ALL the Japanese here on the west cost were interned. Few Germans or Italians were held for even a few days. And a very very few were held for months. Was this wrong? YES!!! Unless someone can be proven to have committed an illegal act.

      • thucy

        Beth,
        Thanks, I’m largely in agreement with you. But I am both troubled and relieved by the attention the internment camps receive.
        On the one hand, it was a gross violation of civilrights, and as such, we should all show sympathy for those interned, and remain aware that since that time, far worse prisons have been built to warehouse millions of non-violent drug offenders, mostly black.
        On the other hand, to talk about the awfulness of the US internment camps without acknowledging the literal holocaust that the Japanese army unleashed upon China, Burma, the Philippines, etc., is really very skewed.
        Tens of millions of Asians were genocidally destroyed by Hirohito’s army during WWII. This had been going on FOR YEARS before the first Japanese-American was interned.

        I have to iterate that while this internment was a deep and awful stain on the US gov’t, it was, seriously, in relative terms, a walk in the park compared to what our nation did to blacks and Native tribes. And, of course, compared to what Hirohito did to TENS OF MILLIONS of Asians during WWII, which was in itself NADA next to Mao killing 70 million of his own people.
        The layers of carnage are just staggering.

        • Chris OConnell

          Yes and who cares about NSA wiretapping, or wrongful death penalty cases, or police misconduct measured against that? It is quite reactionary to compare and contrast injustices and to minimize one in light of another worse one. You say that it was perfectly understandable to imprison American citizens because the nation of Japan was committing atrocities. No it was perfectly racist.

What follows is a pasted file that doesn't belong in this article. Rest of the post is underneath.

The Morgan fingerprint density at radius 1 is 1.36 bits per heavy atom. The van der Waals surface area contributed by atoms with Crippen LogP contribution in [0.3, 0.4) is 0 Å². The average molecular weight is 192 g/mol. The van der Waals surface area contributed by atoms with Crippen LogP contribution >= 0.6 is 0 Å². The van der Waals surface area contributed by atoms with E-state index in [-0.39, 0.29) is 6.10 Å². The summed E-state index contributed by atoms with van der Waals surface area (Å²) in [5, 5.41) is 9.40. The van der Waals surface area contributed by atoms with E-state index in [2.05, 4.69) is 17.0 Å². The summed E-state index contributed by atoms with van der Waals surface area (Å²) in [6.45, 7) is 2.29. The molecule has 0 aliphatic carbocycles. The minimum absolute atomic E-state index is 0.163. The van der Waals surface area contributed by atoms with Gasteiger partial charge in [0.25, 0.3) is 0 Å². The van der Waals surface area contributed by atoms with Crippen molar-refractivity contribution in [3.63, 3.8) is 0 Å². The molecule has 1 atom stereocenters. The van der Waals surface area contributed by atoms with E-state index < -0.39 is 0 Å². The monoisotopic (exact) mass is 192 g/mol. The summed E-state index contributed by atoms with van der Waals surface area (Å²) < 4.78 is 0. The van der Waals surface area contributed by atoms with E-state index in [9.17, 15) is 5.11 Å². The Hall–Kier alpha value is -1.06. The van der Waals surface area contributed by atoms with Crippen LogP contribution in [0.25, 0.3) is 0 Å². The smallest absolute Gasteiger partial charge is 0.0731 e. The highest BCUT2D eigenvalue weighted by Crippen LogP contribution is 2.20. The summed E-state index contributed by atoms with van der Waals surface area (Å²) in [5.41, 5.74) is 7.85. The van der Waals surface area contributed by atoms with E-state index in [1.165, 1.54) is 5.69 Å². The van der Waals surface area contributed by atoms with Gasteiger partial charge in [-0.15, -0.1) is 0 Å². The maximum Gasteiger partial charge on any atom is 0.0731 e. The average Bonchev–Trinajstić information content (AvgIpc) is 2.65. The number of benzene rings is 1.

• Beth Grant DeRoos

    My Dad used to cry when talking about American born American friends who within a few days had to leave their homes and businesses to go to some remote place to be held like prisoners. Let us not kid ourselves. These were prisons. The residents couldn’t leave! And none had been proven to have done ANY thing illegal!!

    Thankfullly my Dad and friends made sure the property was cared for, property taxes paid, so when our friends came home they had a home to come home to. This was in the Seattle area.

    • thucy

      Beth,
      I think it’s great that your Dad did that. I really, sincerely do.
      But when did our fathers weep for the Native tribes who were “ethnically cleansed” to create the Seattle area?
      When did our fathers weep for the Africans put into permanent bondage, some “released” only after being whipped to death or worked to death, others mutilated to prevent their escape? And NONE, NOT A SINGLE ONE, ever given reparations as our gov’t did for Japanese internees?